For many athletes, recognition, status, and payment can separate them from the general populace; while for others, the money and status only serve as a resource to bring them closer — and more sensitive — to helping others. Here are five athletes who make it a point to give back.
1. Russell Wilson, Seattle Seahawks
While the Seattle quarterback is a hero to many for leading the Seahawks to the Super Bowl this past season, he stands out for another reason: his graciousness and friendship with young fans. One example is Brayden Ramus, a young leukemia survivor from Merton, Wisconsin. Ramus, who has been a fan of Wilson’s since Wilson was a Wisconsin Badgers’ star, was flown out to Seattle and delivered the game ball at CenturyLink field in December. Wilson later invited Ramus off the field and, as a surprise, took the 8-year-old to the Seahawks’ locker room. Ramus also returned from Seattle with six footballs, two pairs of gloves, and Wilson’s shoes. In late January, Wilson also called Ramus to offer him four tickets to the Super Bowl.
Wilson is also known around the league for his unique wallet — a gift from Allison Christensen, who was in the hospital in need of a heart transplant when she met Wilson — and for stopping in unexpectedly and unannounced to visit patients and families at Seattle Children’s Hospital.
2. Adreian Payne, Michigan State Basketball
MSU may have just lost in the NCAA tournament, but this basketball forward is still one of the game’s biggest winners. After meeting 8-year-old Lacey Holsworth and her family during a team visit to a children’s hospital in Lansing, Michigan, Payne struck up a fast friendship with Holsworth, who is currently battling cancer. Though other Spartans had stopped in Holsworth’s room, she asked Payne to stay, saying she liked his smile.
“I guess she could feel my spirit,” Payne said. The two have kept in touch via phone conversations and text messages, and Holsworth has quickly become part of the Spartan family. MSU coach Tom Izzo introduced her at the MSU team banquet, and Payne helped her as she cut the net after the Spartans won the Big Ten tournament. Holsworth could be spotted sporting a No. 5 jersey to games, and has a special spot in her bedroom for Payne’s newspaper articles and pictures.
3. LeBron James, Miami Heat
Ebony Nettles-Bey, 16, who has stage-four cancer, had long wanted to meet James, her idol. After #LeBronMeetEbony started trending on Twitter and James became aware of the situation, Nettles-Bey was invited to see the Miami Heat play against the Milwaukee Bucks. Though Nettles-Bey only expected James to wave or run by her, the Heat star had other plans in mind for the teen, who still plays on her high school team. The 16-year-old was escorted to the Heat’s locker room, and James later took her out on the floor for the team’s pre-game warm-ups. Nettles-Bey was able to shoot around with the team, and said James wouldn’t let her leave until she made one. Of her encounter, Nettles-Bey said, “It was an unforgettable experience. I didn’t think it was going to happen.”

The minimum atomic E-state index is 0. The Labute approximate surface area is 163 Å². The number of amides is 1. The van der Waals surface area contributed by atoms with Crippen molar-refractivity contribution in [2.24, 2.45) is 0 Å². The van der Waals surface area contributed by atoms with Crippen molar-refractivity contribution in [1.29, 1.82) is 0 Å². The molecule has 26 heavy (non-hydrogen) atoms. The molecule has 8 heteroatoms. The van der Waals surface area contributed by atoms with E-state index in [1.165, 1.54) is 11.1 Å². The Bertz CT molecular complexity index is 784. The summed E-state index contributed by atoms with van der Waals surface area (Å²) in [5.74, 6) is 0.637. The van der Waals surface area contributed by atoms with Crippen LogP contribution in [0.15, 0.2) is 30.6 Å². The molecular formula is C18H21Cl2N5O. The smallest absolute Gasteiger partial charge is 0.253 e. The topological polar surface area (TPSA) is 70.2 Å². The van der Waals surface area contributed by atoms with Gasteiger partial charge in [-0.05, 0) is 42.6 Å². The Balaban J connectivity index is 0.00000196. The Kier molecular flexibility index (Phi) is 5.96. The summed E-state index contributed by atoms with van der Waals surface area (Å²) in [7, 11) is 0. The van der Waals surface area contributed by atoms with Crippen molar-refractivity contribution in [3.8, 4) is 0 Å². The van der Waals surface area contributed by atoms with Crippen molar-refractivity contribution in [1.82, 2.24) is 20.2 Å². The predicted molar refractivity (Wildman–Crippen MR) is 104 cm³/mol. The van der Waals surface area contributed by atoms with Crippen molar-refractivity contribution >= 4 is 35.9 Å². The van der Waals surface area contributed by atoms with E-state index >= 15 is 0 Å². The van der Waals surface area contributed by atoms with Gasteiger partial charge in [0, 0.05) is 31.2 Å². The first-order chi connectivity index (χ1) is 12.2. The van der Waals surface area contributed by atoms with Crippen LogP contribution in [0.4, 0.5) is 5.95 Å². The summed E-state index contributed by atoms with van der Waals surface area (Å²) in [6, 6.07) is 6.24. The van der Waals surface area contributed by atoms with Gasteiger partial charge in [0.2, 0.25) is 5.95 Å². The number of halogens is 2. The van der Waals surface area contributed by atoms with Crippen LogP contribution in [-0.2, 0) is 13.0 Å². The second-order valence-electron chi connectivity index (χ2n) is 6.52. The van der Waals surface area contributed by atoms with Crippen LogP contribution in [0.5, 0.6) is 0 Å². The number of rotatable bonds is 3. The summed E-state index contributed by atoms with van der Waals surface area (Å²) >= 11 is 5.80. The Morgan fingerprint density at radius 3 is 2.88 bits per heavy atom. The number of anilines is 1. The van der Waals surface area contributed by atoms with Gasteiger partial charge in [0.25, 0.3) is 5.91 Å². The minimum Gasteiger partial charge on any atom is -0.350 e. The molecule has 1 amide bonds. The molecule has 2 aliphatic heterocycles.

4. CC Sabathia, New York Yankees
While Yankees’ slinger Sabathia is better known for the size of his salary (Sabathia is one of the highest paid players in the game) and his actual size (6’7?), the California native has one of the MLB’s most sizable hearts. His foundation, the PitCCh IN Foundation, operates on two coasts — primarily in Sabathia’s hometown of Vallejo, California and his “adopted” town of the Bronx, New York — and partners say Sabathia and his wife are actually actively involved in the organization’s activities. Through their program, the Youth Backpack Program, they’ve distributed more than 15,000 backpacks stuffed with school supplies. Both Sabathia and his wife are mentors to kids they’ve met through their organization, and the foundation has improved local athletic resources. They’ve renovated Sabathia’s old Little League Field in Vallejo, and indoor and outdoor basketball courts at his former Boys and Girls Club. Next up? Renovating baseball fields in the Bronx.
5. Shaun White, snowboarder
This year’s Sochi Olympics marked the first time in three Olympics that Shaun White hasn’t won gold. Nevertheless, the athlete, who has been criticized in the past for being an out-of-touch celebrity, had winning moments that showcased his softer side. After being alerted that two of his fans — both cancer survivors — were in attendance at the Olympics and had watched him compete his qualifying run, White found them for handshakes, hugs, and kind words. Later, it was revealed that White given away three snowboards he’d used in the Sochi games to the two fans, as well as to another who had been selected by the Make-A-Wish Foundation.
White also sent a snowboard, backpack, goggles, and poster to Jet Feirn, 9, who wrote White a letter and who has a heart defect that has led to two open-heart surgeries before kindergarten, just like White did. White gives 8 percent of his approximate $15 million a year to the St. Jude’s children’s fund, and said life is about more than just snowboarding. “I would like to be remembered as more than a snowboarder,” he said. “This is one big part of who I am, but it’s not all who I am.”